The WGA are integrated financial statements (accounts that balance). They are prepared in accordance with International Financial Reporting Standards (IFRS), a set of accruals-based financial accounting standards issued by the International Accounting Standards Board. In the UK, the government’s Financial Reporting Advisory Board has made some specific adaptations for public sector use. The latest WGA covered the government’s financial year ended 31 March 2015. They were published on 26 May 2016, 15 months after the balance sheet date, and incorporated the financial results of some 6,000 bodies across central government, the devolved administrations and local government.

Together with an associated commentary and explanatory notes, they provide a more comprehensive picture of the government’s financial performance and position than that available through traditional fiscal reporting in the National Accounts. This is because the WGA capture a wider range of financial transactions than are reflected in the National Accounts, including charges for obligations incurred today that will be settled in the future.

The framework used by the Office for National Statistics for the presentation and measurement of economic activities including public sector finances is known as the National Accounts. It is derived from the European System of National and Regional Accounts, which in turn is derived from the UN System of National Accounts. The current version, ESA10, was implemented in the UK in 2014, replacing ESA95.

The public finance numbers reported within the National Accounts are based on resource accounting, a hybrid between fully accruals-based and cash accounting approaches. This takes some account of assets and liabilities in calculating the “near cash” fiscal deficit (public sector net borrowing), but then reverses those items to get back to a “cash” number for public sector net debt.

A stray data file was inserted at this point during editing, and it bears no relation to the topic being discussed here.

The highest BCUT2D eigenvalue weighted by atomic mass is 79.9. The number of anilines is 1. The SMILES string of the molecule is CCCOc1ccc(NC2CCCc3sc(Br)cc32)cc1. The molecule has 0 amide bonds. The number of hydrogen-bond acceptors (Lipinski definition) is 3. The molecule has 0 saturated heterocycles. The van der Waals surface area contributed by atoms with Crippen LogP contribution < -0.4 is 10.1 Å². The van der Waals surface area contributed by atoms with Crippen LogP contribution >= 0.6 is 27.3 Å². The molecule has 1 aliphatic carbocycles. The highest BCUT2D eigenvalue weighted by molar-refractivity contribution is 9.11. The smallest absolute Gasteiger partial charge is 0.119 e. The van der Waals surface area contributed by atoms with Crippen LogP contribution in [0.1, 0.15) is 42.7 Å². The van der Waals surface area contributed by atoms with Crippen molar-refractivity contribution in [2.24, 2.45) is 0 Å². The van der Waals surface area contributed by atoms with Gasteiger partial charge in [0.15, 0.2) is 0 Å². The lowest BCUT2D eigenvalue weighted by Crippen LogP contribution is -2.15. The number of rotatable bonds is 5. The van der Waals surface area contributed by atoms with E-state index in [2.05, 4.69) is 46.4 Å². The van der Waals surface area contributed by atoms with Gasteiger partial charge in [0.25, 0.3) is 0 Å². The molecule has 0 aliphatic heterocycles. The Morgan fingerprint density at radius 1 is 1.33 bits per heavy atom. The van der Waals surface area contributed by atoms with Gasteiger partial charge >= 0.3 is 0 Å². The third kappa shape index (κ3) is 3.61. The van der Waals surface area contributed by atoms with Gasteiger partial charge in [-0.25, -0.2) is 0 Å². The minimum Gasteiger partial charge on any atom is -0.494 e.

Ross Campbell is director, public sector at ICAEW

All the latest ICAEW contributions and news about IFS Green Budget can be found at icaew.com

Key findings on Whole of Government Accounts

The Whole of Government Accounts reflect the financial consequences of decisions made by successive governments, in particular in the increasing level of liabilities being recorded.

The WGA’s effectiveness as a tool to support effective public financial management would be improved by improving the narrative disclosures accompanying the Whole of Government Accounts and by producing them more quickly.

The focus on targeting reductions in the “near cash” fiscal deficit measure in the National Accounts risks less attention being given to controlling costs incurred by the government that will be settled in the longer term.

The most significant non-debt liability is for the pension entitlements of public sector employees. The decision to provide defined benefit pensions to employees exposes the public sector to economic and demographic risk, in particular to increases in longevity.

Better information is needed to allow decision-makers to choose between spending today and increasing long-term liabilities, such as deciding between investing in addressing medical failures versus the cost of clinical negligence claims.

Total liabilities of £3.6trn (191% of GDP) were reported at 31 March 2015, almost two and half times the narrower measure of public sector net debt reported in the National Accounts of £1.5trn (or 83% of GDP).

The WGA are a world-leading development in public sector financial reporting, but progress is needed to reduce the 15 months taken to produce them in 2014/15 and to improve the commentary to the standards expected of private sector financial reports.

The 41% reduction in the fiscal deficit over the five years to 2014/15 was not matched by the 19% reduction in accounting deficit over the same period; a significant divergence from the government narrative about the public finances.

Unfunded pension liabilities amounted to £1.4trn at 31 March 2015, up by £352bn since 2010. Local authority and other funded plans’ liabilities of £377bn were supported by pension fund investments of £257bn, with investment growth offsetting most of the increase in liabilities since 2010.

Liabilities for nuclear decommissioning, clinical negligence and the Pension Protection Fund continue to rise, with long-term liabilities up to £175bn at 31 March 2015. These are obligations to pay cash in the future, reducing the amount available.